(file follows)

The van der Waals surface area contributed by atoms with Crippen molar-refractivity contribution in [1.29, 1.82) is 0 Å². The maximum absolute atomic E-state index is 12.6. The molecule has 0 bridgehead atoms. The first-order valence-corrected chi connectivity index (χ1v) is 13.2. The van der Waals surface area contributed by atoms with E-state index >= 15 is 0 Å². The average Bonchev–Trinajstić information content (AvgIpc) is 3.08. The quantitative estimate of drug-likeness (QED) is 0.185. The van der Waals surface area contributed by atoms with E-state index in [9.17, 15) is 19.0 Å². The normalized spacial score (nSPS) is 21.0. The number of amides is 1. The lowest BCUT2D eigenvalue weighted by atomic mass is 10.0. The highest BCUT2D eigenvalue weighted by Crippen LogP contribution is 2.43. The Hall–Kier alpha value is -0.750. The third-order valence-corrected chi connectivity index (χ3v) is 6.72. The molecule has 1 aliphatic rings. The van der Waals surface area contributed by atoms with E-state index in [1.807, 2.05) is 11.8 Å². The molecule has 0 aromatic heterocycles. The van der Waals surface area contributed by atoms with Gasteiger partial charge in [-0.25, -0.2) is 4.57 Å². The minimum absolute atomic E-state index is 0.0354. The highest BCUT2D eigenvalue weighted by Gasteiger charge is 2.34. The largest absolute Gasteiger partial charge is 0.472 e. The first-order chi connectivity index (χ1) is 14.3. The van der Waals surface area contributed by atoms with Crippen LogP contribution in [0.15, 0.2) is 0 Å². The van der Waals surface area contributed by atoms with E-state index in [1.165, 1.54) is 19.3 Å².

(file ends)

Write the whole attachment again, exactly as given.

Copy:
The van der Waals surface area contributed by atoms with Crippen molar-refractivity contribution in [1.29, 1.82) is 0 Å². The maximum absolute atomic E-state index is 12.6. The molecule has 0 bridgehead atoms. The first-order valence-corrected chi connectivity index (χ1v) is 13.2. The van der Waals surface area contributed by atoms with E-state index >= 15 is 0 Å². The average Bonchev–Trinajstić information content (AvgIpc) is 3.08. The quantitative estimate of drug-likeness (QED) is 0.185. The van der Waals surface area contributed by atoms with E-state index in [9.17, 15) is 19.0 Å². The normalized spacial score (nSPS) is 21.0. The number of amides is 1. The lowest BCUT2D eigenvalue weighted by atomic mass is 10.0. The highest BCUT2D eigenvalue weighted by Crippen LogP contribution is 2.43. The Hall–Kier alpha value is -0.750. The third-order valence-corrected chi connectivity index (χ3v) is 6.72. The molecule has 1 aliphatic rings. The van der Waals surface area contributed by atoms with E-state index in [1.807, 2.05) is 11.8 Å². The molecule has 0 aromatic heterocycles. The van der Waals surface area contributed by atoms with Gasteiger partial charge in [-0.25, -0.2) is 4.57 Å². The minimum absolute atomic E-state index is 0.0354. The highest BCUT2D eigenvalue weighted by Gasteiger charge is 2.34. The largest absolute Gasteiger partial charge is 0.472 e. The first-order chi connectivity index (χ1) is 14.3. The van der Waals surface area contributed by atoms with Crippen LogP contribution in [0.15, 0.2) is 0 Å². The van der Waals surface area contributed by atoms with E-state index in [1.165, 1.54) is 19.3 Å².